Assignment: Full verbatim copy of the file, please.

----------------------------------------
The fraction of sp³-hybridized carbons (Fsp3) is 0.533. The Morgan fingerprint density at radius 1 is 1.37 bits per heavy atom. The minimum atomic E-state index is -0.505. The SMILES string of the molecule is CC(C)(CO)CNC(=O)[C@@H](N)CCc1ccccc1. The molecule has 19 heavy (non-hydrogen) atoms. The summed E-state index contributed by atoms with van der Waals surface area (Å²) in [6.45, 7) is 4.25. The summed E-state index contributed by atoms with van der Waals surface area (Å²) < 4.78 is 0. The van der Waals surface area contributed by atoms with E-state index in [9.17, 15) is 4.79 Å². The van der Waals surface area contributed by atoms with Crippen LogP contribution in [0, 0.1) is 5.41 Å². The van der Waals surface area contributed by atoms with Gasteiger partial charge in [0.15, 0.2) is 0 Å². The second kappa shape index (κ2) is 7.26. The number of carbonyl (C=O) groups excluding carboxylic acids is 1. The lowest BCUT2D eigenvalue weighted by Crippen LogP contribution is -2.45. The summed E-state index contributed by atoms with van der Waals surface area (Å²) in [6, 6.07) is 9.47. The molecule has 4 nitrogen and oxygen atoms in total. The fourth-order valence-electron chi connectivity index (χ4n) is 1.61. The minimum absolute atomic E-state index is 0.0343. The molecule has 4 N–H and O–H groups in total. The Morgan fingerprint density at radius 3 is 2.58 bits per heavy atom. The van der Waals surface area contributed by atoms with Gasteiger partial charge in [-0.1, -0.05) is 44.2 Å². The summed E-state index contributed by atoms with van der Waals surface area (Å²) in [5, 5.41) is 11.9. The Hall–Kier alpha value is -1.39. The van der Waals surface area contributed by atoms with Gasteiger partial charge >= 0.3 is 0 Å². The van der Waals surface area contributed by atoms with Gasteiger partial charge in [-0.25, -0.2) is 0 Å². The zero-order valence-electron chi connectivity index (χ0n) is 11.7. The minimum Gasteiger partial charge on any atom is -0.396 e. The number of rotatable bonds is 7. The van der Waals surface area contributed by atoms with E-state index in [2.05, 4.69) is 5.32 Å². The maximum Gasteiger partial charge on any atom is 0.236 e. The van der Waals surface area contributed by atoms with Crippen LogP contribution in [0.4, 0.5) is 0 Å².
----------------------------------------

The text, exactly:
The fraction of sp³-hybridized carbons (Fsp3) is 0.533. The Morgan fingerprint density at radius 1 is 1.37 bits per heavy atom. The minimum atomic E-state index is -0.505. The SMILES string of the molecule is CC(C)(CO)CNC(=O)[C@@H](N)CCc1ccccc1. The molecule has 19 heavy (non-hydrogen) atoms. The summed E-state index contributed by atoms with van der Waals surface area (Å²) in [6.45, 7) is 4.25. The summed E-state index contributed by atoms with van der Waals surface area (Å²) < 4.78 is 0. The van der Waals surface area contributed by atoms with E-state index in [9.17, 15) is 4.79 Å². The van der Waals surface area contributed by atoms with Crippen LogP contribution in [0, 0.1) is 5.41 Å². The van der Waals surface area contributed by atoms with Gasteiger partial charge in [0.15, 0.2) is 0 Å². The second kappa shape index (κ2) is 7.26. The number of carbonyl (C=O) groups excluding carboxylic acids is 1. The lowest BCUT2D eigenvalue weighted by Crippen LogP contribution is -2.45. The summed E-state index contributed by atoms with van der Waals surface area (Å²) in [6, 6.07) is 9.47. The molecule has 4 nitrogen and oxygen atoms in total. The fourth-order valence-electron chi connectivity index (χ4n) is 1.61. The minimum absolute atomic E-state index is 0.0343. The molecule has 4 N–H and O–H groups in total. The Morgan fingerprint density at radius 3 is 2.58 bits per heavy atom. The van der Waals surface area contributed by atoms with Gasteiger partial charge in [-0.1, -0.05) is 44.2 Å². The summed E-state index contributed by atoms with van der Waals surface area (Å²) in [5, 5.41) is 11.9. The Hall–Kier alpha value is -1.39. The van der Waals surface area contributed by atoms with Gasteiger partial charge >= 0.3 is 0 Å². The van der Waals surface area contributed by atoms with Gasteiger partial charge in [-0.25, -0.2) is 0 Å². The zero-order valence-electron chi connectivity index (χ0n) is 11.7. The minimum Gasteiger partial charge on any atom is -0.396 e. The number of rotatable bonds is 7. The van der Waals surface area contributed by atoms with E-state index in [2.05, 4.69) is 5.32 Å². The maximum Gasteiger partial charge on any atom is 0.236 e. The van der Waals surface area contributed by atoms with Crippen LogP contribution in [0.4, 0.5) is 0 Å².